Black Swan - Shake The World
- Shake The World - Thumping drums and an ominous guitar line break into an uptempo rocker. McAuley’s vocals are strong and catchy here, especially in the chorus. Nice riffage and bass fills throughout. Great bridge, sweet guitar solo. Excellent song, 9/10.
- Big Disaster - More of a midtempo stomper with a pretty catchy vocal line. Energetic bluesy guitar solos, cool bridge. This one’s a bit of a grower, but it probably delivers enough in the end to round it up to an 8/10.
- Johnny Came Marching - A slower bluesy stomper with some great guitar playing. McAuley’s piercing vocal wears out its welcome a bit on the pre-chorus and chorus, and some of the backing vocals are odd. I’m also pretty sure the reporter voice near the end is just Jeff Pilson trying to talk like a reporter, which is kind of low rent. Cool outro otherwise. The music here is great, but some of the vocal choices drag this down to a 7/10.
- Immortal Souls - A bass-driven intro breaks into a bright melodic guitar line. Nice vocal melodies throughout, and a pretty catchy chorus. Solid bridge, nice extended guitar solo. Good stuff, 7/10.
- Make It There - The obligatory sappy power ballad. McAuley sounds good on the verse, but things get cheesier and more perfunctory after that. Nice guitar solo, though. 6/10.
- She’s On To Us - Nice uptempo riffage and some Lynch-esque fills. The verse and chorus are catchy, the pre-chorus less so. Cool guitar solo. The backing vocals on the outro are a little icky. Good stuff overall, 7/10.
- The Rock That Rolled Away - Reb Beach channels late 80s Satriani for the main guitar line. Nice riffage throughout. The verse and pre-chorus vocals are good, but I’m not as sold on the chorus. Solid bridge, great guitar solo. Cool vocal interlude with a great build-up into an awesome extended guitar solo outro. Had a couple of weaker elements earlier on, but finishes super strong. 8/10.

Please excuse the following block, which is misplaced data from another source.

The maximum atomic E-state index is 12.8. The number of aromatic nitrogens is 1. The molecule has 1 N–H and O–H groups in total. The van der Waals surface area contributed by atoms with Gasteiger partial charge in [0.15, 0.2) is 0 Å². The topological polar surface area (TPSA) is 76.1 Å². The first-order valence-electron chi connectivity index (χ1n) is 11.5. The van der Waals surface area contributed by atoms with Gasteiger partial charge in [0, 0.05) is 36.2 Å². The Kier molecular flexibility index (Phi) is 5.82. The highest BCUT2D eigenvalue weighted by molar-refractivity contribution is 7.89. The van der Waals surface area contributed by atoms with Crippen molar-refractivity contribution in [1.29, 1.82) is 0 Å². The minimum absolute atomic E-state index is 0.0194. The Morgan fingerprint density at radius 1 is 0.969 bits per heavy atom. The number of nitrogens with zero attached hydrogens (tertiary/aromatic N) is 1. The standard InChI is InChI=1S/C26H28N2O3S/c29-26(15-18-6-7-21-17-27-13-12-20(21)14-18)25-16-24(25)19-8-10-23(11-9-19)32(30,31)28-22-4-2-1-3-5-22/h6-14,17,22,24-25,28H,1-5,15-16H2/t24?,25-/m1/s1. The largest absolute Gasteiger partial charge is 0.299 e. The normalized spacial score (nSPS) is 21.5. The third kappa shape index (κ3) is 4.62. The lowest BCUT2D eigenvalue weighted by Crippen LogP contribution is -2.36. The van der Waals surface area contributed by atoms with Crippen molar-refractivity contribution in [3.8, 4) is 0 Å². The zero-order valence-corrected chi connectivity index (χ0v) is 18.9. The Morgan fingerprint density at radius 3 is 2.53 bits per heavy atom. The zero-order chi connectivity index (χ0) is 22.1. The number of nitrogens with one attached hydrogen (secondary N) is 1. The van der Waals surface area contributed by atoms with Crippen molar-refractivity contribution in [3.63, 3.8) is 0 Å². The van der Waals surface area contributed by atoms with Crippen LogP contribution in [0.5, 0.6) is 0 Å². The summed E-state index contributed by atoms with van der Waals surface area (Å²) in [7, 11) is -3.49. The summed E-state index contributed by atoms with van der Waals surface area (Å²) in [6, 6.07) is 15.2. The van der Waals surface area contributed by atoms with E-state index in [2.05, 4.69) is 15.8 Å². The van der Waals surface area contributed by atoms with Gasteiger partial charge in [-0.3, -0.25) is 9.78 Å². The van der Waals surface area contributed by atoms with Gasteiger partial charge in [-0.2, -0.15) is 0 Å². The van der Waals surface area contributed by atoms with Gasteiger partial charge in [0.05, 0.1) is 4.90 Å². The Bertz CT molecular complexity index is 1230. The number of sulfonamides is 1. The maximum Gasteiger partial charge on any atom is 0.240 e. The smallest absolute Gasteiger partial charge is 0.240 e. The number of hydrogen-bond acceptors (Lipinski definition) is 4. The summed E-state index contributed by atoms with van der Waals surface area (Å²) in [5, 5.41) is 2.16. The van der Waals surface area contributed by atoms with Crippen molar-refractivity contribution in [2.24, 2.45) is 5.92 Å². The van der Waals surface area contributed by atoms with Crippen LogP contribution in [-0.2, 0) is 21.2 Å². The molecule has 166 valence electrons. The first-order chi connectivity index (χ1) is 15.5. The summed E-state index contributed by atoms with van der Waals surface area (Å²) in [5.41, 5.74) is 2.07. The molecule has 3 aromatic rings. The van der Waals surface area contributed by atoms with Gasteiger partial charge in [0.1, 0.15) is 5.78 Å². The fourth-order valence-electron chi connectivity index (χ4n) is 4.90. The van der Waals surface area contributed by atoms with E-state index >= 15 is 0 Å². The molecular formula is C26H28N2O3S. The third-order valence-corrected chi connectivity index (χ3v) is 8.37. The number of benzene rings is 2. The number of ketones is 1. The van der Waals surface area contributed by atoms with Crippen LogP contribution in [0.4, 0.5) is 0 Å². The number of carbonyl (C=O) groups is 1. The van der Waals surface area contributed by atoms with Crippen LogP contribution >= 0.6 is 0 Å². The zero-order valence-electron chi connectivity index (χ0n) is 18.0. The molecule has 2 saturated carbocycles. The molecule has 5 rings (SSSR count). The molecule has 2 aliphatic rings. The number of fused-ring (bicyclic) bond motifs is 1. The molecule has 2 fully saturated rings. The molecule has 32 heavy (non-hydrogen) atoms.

- Long Road To Nowhere - A sweet guitar harmonic intro and soaring guitar lead kick off this uptempo rocker. Strong verse, great pre-chorus, good chorus. Great guitar solo, cool outro. Great stuff, 8/10.
- Sacred Place - A plaintive intro breaks into a lead that borrows heavily from Boston’s “Peace Of Mind”. Great vocal lines throughout. The chorus is a bit of a grower, but it turns into an earworm pretty quickly. Very Lynch-esque solo. Cool interludes, love the outro. Excellent song, 9/10.
- Unless We Change - Strings give way to a busy uptempo riff. Urgent vocals drive the verse and pre-chorus, then the chorus is more melancholy. The backing vocals are a bit icky. Rip-roaring guitar solo! Cool bridge. Great stuff overall, 8/10.
- Divided / United - A catchy piano ballad with electric guitar accompaniment delivers a pretty clear anti-Trump message. Halfway through, an uplifting riff enters and changes gears. The vocals are pretty catchy here, with some sweet guitar soloing. Things deconstruct during the outro. Not sure this totally holds together as a single song, but it has a lot of very good parts. Let’s say 7/10.
Unlike your typical Frontiers supergroup, this collaboration between Robin McAuley (MSG), Reb Beach (Winger, Whitesnake, Dokken), Jeff Pilson (Dokken, Foreigner), and Matt Starr (Ace Frehley, Mr. Big) has genuine chemistry, and some real fire in places. Beach tears it up on guitar throughout the album, and McAuley sounds great for the most part.
Pilson and Beach previously collaborated on Dokken’s Erase The Slate
in 1999, and there’s definitely some shared musical DNA between that effort and this one, though Shake The World
does have its own identity. The songwriting is mostly good to great, with the excellent “Shake The World” and “Sacred Place” serving as standout tracks. A lot of this album is immediate, but some of it needs a little time to grow on you.
Hopefully this will be more than a one-off project, but Pilson and Beach are pretty busy, and McAuley isn’t getting any younger, so who knows. I’d love to see this lineup live, though.